Updated: Tuesday night, I was schooled at playing Jeopardy by Watson in an exhibition match at the Computer History Museum, and discovered that despite our fear of the robot overlords, humans are much smarter than we think. Case in point: Watson could never use Apple’s personal assistant Siri.
While both services seemingly understand what we’re saying to them and can respond with amazingly functional or accurate answers, the truth is they are both still programmed for specific tasks and could never actually converse with one another or a human outside of a narrow context. So Watson can’t take dictation, and Siri can’t play Jeopardy. Understanding why shows how far we have to go when it comes to true artificial intelligence and those fears of the robots taking over.
As David Ferrucci, the guy at IBM behind Watson’s creation, explained during a conversation before the match, that as intuitive as the interactions with Siri or Watson appear to us, they are fundamentally task oriented. So the questions Watson gets are in effect “translated” not just into the zeros and ones of digital signals but also to a series of words that are then broken down into related concepts.
After that point, Watson tries to ascribe “meaning” to those contexts based on searches of unstructured data to derive an answer. It then determines which answer is most likely to be correct, and how confident it is in that top answer, because in Jeopardy, if someone guesses the wrong answer, he or she (or it) is penalized. Thus Watson’s tasks are figuring out the context associated with a question, figuring out which answer is the likeliest based on that context and if it’s confident enough in its probabilities to bother to answer.
Siri, on the other hand, does two important things: It recognizes speech (Watson actually doesn’t understand speech, but is fed a text version of the question), and it can figure out what steps to take in a limited number of applications once it understands the words in a natural language process related to the process by which Watson does. The sense from IBMers (unsurprisingly) is that Siri doesn’t have the natural language depth that Watson does. Siri certainly doesn’t have the computing horsepower behind it (2,880 processor cores and 15 terabytes of RAM), or the 100 GB of text data that Watson uses to figure out how different words relate to each other.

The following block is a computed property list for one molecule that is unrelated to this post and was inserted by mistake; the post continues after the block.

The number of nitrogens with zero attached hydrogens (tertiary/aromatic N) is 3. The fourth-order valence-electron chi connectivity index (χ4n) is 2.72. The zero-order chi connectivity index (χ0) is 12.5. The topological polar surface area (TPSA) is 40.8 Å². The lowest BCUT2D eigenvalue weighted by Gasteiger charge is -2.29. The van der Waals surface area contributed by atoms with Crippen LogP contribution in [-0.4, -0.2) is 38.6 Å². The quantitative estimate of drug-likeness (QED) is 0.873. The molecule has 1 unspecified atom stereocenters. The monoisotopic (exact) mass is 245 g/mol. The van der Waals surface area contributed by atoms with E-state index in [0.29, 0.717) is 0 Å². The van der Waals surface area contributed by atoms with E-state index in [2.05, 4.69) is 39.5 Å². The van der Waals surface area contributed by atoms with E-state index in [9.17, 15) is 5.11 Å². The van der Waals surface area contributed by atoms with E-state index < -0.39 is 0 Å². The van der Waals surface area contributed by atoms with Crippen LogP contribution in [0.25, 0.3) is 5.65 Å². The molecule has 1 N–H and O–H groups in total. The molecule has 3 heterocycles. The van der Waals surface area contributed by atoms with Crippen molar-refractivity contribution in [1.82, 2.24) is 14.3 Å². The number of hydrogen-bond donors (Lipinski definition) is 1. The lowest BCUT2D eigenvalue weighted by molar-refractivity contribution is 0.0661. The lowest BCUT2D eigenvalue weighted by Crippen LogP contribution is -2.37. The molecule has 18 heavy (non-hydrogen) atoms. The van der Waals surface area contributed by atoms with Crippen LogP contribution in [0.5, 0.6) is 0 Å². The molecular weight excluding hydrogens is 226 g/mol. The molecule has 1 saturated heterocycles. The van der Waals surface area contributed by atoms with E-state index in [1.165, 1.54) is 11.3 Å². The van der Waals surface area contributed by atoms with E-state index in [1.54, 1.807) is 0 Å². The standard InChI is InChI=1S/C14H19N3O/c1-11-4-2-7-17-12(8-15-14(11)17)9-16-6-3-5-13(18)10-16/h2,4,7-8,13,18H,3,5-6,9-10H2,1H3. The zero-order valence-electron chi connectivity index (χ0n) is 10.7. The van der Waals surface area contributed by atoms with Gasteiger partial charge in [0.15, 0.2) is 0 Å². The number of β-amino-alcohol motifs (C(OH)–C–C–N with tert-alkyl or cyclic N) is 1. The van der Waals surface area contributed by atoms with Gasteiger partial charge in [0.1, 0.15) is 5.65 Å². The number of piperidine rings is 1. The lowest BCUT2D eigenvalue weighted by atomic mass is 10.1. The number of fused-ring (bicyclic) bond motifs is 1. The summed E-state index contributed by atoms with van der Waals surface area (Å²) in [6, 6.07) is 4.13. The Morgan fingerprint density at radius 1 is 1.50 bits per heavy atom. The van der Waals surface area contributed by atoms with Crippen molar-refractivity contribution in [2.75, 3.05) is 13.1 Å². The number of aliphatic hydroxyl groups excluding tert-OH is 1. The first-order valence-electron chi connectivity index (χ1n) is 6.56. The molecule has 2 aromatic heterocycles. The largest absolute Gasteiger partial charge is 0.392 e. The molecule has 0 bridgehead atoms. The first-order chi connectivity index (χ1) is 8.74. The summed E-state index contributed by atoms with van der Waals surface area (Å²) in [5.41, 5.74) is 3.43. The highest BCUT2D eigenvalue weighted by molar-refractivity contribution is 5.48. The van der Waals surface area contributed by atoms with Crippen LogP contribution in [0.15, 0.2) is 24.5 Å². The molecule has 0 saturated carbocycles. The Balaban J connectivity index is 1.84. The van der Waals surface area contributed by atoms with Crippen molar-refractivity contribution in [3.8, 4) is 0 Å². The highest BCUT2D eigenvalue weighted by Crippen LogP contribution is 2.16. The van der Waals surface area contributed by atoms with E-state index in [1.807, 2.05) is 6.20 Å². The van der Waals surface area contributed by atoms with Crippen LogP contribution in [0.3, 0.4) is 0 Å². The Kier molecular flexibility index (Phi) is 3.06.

The net result of their differences? Not only could Siri and Watson not communicate because each relies on different input methods, but even if they could, their tasks are fundamentally far apart. Both have an ability to do natural language processing, but one uses that skill to find related information and figure out which information is most correct, while the other uses it to open applications and perform a set number of tasks.
So while Alan Turing proposed the best test of artificial intelligence is that a human can’t tell if it’s a human or computer he or she is interacting with, it may be more accurate to say the best test will be creating a machine that can not only understand natural language like Siri and Watson can, but has Watson’s ability to then determine the best course of action and Siri’s ability to take that action.
Update: IBM took issue with me saying that Watson can’t talk to Siri because Watson could indeed tell Siri, “What is Chile?” and Siri could go look it up. However, I meant talking as a synonym for conversing. Watson would have to be fed a text-based version of a question for it to come up with “What is Chile?” and Siri would have to overhear the question and could then provide the answer. That is technically talking, but it’s not a conversation.
All images, except for the Watson probabilities shot, courtesy of the Computer History Museum. The Watson probabilities shot is courtesy of IBM.